I have never met a group of kids who love Harry Potter more than the mighty muggles in Room 256. I’m sure if you’ve been following the series this week, you’ve noticed the saga referenced several times both in print and in this blog. It’s not because I’m a Harry Potter fanatic, though I will admit I’ve read the series twice and will be heading to theaters this weekend to check out the newest cinematic installment. It’s because I haven’t gone a full 20 minutes this week without some sort of visual or verbal reminder of the fact that half these kids are making their way through the seven-part series right now. Plus, Enart looks just like little Dan Radcliffe in the first movie, and I can’t look at him without thinking about the young wizard in training.
So during writer’s workshop today, their teacher Laura Lynam pulled out the Harry Potter movie review in today’s Advocate to read out loud. The kids are currently learning how to write a good review in their writer’s workshop. I’ve watched them learn how to do this piece by piece all week long. So far they’ve learned that it’s important to discuss the plot without giving away the ending. They have defined, discussed and identified judgment words throughout the week.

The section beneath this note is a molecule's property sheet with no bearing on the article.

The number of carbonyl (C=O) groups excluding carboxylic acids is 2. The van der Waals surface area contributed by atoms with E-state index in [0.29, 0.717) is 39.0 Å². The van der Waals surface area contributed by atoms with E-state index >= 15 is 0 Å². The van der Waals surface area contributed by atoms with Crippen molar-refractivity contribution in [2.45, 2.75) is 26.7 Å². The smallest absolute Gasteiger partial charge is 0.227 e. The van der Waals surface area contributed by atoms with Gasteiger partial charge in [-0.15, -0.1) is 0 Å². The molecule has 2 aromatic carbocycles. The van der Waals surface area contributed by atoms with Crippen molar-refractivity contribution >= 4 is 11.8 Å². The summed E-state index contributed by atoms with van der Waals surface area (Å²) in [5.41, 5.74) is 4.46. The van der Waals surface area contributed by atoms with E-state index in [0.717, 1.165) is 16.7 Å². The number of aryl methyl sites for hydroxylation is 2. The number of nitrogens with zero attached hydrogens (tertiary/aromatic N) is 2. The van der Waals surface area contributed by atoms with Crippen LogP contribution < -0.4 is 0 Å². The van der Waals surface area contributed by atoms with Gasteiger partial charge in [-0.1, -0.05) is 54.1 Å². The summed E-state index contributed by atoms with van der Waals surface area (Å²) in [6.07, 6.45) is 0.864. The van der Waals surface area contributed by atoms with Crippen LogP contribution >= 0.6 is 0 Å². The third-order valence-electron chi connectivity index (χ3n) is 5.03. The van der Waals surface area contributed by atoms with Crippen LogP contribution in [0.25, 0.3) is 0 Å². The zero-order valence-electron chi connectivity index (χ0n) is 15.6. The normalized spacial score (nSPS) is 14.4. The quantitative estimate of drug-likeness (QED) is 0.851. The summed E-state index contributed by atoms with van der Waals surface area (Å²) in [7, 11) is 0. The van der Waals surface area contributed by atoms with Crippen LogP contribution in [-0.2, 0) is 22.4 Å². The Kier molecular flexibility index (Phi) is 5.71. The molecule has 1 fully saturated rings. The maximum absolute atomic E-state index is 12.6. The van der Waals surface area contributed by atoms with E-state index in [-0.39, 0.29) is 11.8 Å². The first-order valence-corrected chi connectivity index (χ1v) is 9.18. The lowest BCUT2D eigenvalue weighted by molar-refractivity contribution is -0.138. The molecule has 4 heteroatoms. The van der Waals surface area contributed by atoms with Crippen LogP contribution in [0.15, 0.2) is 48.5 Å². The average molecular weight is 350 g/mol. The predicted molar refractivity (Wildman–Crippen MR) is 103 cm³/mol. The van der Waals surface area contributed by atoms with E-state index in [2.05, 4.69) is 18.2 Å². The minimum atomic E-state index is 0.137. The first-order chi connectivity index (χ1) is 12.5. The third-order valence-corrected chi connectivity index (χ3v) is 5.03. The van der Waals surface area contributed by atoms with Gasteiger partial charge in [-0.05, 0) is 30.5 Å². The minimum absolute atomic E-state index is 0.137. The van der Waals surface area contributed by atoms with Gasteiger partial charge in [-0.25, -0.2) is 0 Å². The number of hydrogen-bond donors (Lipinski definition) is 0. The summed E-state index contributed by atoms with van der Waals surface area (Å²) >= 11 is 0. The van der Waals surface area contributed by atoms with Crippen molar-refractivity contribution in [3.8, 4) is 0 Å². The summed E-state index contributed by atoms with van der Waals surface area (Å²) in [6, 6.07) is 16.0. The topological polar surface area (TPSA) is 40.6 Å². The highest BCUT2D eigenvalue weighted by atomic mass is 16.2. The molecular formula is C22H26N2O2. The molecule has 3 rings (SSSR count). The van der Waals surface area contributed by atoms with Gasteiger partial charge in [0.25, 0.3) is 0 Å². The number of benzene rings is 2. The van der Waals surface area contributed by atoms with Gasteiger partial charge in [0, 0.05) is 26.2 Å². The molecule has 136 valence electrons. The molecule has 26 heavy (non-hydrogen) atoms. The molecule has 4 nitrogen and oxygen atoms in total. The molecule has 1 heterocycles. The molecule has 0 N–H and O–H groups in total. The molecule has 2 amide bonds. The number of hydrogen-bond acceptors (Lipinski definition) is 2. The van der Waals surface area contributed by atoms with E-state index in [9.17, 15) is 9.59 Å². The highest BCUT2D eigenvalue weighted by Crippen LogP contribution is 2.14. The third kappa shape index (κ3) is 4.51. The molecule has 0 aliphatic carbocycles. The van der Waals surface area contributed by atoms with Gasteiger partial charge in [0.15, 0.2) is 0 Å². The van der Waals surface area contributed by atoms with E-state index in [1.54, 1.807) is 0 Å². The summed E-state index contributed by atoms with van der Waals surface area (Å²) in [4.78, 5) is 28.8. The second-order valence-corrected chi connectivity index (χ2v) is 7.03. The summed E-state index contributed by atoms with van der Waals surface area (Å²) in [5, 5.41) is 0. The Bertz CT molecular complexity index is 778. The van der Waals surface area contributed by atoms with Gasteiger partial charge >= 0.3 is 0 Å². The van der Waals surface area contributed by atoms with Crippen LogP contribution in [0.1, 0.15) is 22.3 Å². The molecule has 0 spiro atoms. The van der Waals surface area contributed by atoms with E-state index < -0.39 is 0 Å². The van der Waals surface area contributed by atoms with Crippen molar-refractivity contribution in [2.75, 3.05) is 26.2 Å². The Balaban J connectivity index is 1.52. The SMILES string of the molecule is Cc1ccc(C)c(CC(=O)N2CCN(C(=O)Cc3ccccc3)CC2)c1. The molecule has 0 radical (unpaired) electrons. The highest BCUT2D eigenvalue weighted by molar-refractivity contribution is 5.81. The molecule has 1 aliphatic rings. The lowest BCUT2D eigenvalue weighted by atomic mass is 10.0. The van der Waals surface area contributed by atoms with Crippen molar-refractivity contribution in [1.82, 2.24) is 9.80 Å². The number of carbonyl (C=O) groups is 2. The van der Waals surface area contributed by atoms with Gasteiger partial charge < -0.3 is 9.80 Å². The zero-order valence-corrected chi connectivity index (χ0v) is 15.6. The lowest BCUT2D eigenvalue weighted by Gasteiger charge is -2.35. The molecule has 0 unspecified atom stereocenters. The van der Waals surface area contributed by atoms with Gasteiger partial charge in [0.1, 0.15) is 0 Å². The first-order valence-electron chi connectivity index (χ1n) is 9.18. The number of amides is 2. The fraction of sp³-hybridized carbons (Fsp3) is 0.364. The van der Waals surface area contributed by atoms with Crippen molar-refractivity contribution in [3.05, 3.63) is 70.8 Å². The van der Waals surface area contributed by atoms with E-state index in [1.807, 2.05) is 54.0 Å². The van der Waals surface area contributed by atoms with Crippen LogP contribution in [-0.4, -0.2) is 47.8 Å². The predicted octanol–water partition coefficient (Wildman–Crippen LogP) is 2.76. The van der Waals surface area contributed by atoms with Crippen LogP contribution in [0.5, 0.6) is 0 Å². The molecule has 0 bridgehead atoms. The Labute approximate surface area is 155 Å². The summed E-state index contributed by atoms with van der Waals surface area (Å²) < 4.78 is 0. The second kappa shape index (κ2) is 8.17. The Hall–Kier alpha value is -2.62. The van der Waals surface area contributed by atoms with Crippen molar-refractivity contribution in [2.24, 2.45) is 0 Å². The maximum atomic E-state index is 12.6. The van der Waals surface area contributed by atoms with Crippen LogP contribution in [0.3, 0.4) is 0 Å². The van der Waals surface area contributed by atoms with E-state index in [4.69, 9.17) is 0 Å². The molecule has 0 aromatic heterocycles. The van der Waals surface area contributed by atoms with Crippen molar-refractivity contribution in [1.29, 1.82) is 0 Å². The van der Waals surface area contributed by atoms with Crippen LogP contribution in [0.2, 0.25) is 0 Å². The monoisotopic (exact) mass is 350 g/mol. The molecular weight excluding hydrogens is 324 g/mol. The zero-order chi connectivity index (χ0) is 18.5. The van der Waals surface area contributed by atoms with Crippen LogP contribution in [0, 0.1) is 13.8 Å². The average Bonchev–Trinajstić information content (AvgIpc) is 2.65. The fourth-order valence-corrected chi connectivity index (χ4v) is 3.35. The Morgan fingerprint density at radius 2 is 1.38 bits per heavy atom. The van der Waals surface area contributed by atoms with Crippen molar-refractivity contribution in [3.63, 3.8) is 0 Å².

Today they’re writing mini reviews. Right now, Naissie, Philemon and Chris M. are sitting at the back table with me, and I’m peeking at their work (What? I’m nosy!). The boys are reviewing Where the Wild Things Are by Maurice Sendak and Naissie is reading My Best Friend by Mary Ann Rodman.
The task written on the board looks like this:
In the book __title__ by __author___, ___(describe characters/setting/events briefly)__.
The author ____________________________________.
The students are supposed to fill in the second sentence with judgment words, describing how the author told his or her story.
Here’s what Chris M. wrote:
In the book Where the Wild Things Are by Maurice Sendak, and the characters are Max and the Wild things. The setting is at Max’s house and the jungle. Max is acting annoying and goes to the Wild things and feels loved. Later on he goes home and acts normal. I think this book is beatifully (sic) presented. I think it’s beautifully presented because it has interesting events that make readers curious about the world of the Wild things.
Side note: I thought I’d point out how excited I was to see a newspaper used in the classroom (it’s the second time this week if you count the papier-mâché project in art class).